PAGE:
Lake LBJ and the Rebirth of Kingsland, Chapter 2: The Banks Family

By  | 
Tony Maples Photography


Read chapter one of John Hallowell’s Lake LBJ and the Rebirth of Kingsland at this link.

Several members of the Banks family played a large role in the history of early Kingsland, and although the family name apparently disappeared from Kingsland with a fatal gunshot in 1958, there are still many relatives here, and tantalizing traces of their influence remain today.

The Banks family (John Franklin Banks and Mary Jane Roper Banks, both born in Georgia) arrived in Kingsland with their two sons, Albert and Ballard, around 1890; twin daughters (Maud and Mamie), were born in November of 1890, and three more sons (Carter, John and Bill) were born later that decade. John Franklin Banks was a good-natured giant of a man (6’ 6” and 300 pounds, according to his grandson), very athletic and hard-working, with excellent business sense and big ideas.

When the W.K. Murchison store burned down shortly after his arrival in Kingsland, J.F. Banks bought the property and rebuilt the store around the surviving rock walls. When the Houston and Texas Central Railroad began to plan the line from Granite Mountain to Llano, Banks purchased the cotton gin and blacksmith shop at Packsaddle (also known as Gainesville), Kingsland’s competitor for the track, and brought them to Kingsland. That move is credited with bringing the railroad to Kingsland, an event which dramatically changed the fortunes of the little frontier town.

Lake LBJ and the Rebirth of Kingsland, Chapter 2: The Banks Family

Photo: @JByrd via Twenty20

John Franklin Banks died around 1898 (apparently just 42 years old) leaving Mary Jane with 7 children, 800 acres and several business properties in Kingsland. She raised her children well and was recognized as one of Kingsland’s leading citizens for several decades. Her home was well-known for the beautiful flowers which surrounded it, and her well was a public source of drinking water for those in the community who didn’t have a well of their own. She even had a Methodist church built on her property.

The children all did well. Albert moved to Teich, just east of Llano, and then to the Babyhead community a few miles north. For several years he ran a meat market across from the Badu House in Llano, and also served for a time as the town’s night watchman. Ballard became a successful entrepreneur in Kingsland, raising crops and livestock before installing a telephone switchboard in his home (operated by his daughter, Frances). Mamie married railroad man Sam Barnett, and lived all her life in the Kingsland area. Maud served as postmistress in Kingsland from 1921 to 1926 before marrying and moving to California.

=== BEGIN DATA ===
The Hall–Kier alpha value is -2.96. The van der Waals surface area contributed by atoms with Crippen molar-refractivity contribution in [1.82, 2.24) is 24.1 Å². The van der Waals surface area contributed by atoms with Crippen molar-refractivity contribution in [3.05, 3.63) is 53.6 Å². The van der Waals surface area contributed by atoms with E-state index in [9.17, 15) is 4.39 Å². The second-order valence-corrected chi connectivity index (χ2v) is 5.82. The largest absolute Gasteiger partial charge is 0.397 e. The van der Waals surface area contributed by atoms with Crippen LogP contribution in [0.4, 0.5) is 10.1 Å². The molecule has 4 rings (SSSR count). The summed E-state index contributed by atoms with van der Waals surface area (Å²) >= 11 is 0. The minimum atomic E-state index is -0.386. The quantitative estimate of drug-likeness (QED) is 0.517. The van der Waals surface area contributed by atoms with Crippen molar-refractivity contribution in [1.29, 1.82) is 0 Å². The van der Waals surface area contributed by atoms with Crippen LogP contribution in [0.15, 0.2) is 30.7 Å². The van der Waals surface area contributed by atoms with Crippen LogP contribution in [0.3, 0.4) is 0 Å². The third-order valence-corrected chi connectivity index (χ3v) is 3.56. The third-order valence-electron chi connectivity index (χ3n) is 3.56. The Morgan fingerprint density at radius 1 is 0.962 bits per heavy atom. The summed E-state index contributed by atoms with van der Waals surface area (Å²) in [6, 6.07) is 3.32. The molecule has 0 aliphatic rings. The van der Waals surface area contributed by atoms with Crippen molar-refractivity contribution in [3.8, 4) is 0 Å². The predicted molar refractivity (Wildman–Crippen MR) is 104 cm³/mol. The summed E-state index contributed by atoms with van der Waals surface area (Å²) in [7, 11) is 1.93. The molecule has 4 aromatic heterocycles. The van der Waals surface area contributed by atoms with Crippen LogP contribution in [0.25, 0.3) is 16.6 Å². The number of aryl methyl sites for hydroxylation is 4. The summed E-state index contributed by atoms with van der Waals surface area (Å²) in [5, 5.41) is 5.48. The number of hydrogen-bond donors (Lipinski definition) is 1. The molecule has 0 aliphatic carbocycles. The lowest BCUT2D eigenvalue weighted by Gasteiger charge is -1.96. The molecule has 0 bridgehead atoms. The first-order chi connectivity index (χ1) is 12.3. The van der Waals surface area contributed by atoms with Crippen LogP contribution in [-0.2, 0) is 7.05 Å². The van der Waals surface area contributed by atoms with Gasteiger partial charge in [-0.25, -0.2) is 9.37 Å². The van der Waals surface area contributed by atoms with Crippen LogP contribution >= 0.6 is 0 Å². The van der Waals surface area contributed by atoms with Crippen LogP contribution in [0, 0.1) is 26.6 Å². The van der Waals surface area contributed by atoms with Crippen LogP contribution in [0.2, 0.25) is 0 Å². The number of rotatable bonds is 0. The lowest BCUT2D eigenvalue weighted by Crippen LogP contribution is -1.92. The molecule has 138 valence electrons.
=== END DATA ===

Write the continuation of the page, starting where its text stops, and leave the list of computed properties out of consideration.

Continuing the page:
Lake LBJ and the Rebirth of Kingsland, Chapter 2: The Banks Family

Photo:  Donald Banks, grandson of the original Banks family settlers in Kingsland, pictured in Llano in 2013.

Albert Banks, the oldest of the seven children, had seven children himself. Donald was the sixth; he was born in Teich in 1928, and raised in Babyhead, but he remembered well (in a 2013 interview) how he would take the train from Llano to Kingsland each summer during the late 1930s to stay with his grandmother for two weeks. “My parents would give me 50 cents,” he recalled. “A quarter for the train fare, and a quarter to spend on myself.” “I didn’t spend it all at once,” he emphasized, “A nickel could buy a lot of candy back in those days.

Donald recalled spending a lot of time reading books in the branches of a large mulberry tree at his grandmother’s home. He also recalls collecting minnows at the Kingsland Slab to sell to fishermen for bait. He remembers a rock quarry on his grandmother’s land (now under the lake) which had filled up with water and served as a sort of catfish farm for his uncle, Ballard. “They caught some big catfish there,” he reported, “Anywhere from 30 to 70 pounds.”

Neal Wood leased most of his grandmother’s property for ranching, and also did chores around the house, even bringing groceries from Fred Wood’s store. It was a time of isolation and economic decline for the tiny town, but a time of neighborliness and security for those who lived there.

Donald’s uncle, John Rufus Banks (born in 1896) was the most public face of the Banks family through the middle of the 20th century. He was honest and kind most of the time, but along with the Southern manners and strict code of honor there was a bit of a dark side. “Uncle John” hadn’t spent his whole life in Kingsland; he had served in the military in France during World War I, and again in India in World War II. When he came home, he was one of Kingsland’s leading citizens, carrying on the family’s business interests after the death of his mother in 1948. By then he had a serious drinking problem, and sometimes would suffer from hallucinations, shooting at imagined enemies wherever he happened to be. On October 9, 1958, he got into an argument with his good friend and drinking companion, A.J. “Erie” Nobles, who eventually shot him. He died a week later at McKloskey Hospital in Temple. Nobles was charged with murder, but old-timers report that he never went to prison. As Donald’s aunt explained, “They were both drunk. It could have gone either way.”

It was the end of an era in Kingsland. By 1958, the dam was built, the lake had filled up, and realtor Odie Ainsworth was promoting Kingsland all around the state of Texas as a vacation and retirement paradise. Neal Wood had purchased the old Banks property, some of which would later become the Highland Lakes Shopping Center and Nob Hill. Kingsland had changed, and life there would never be the same.

Read chapter 3 here.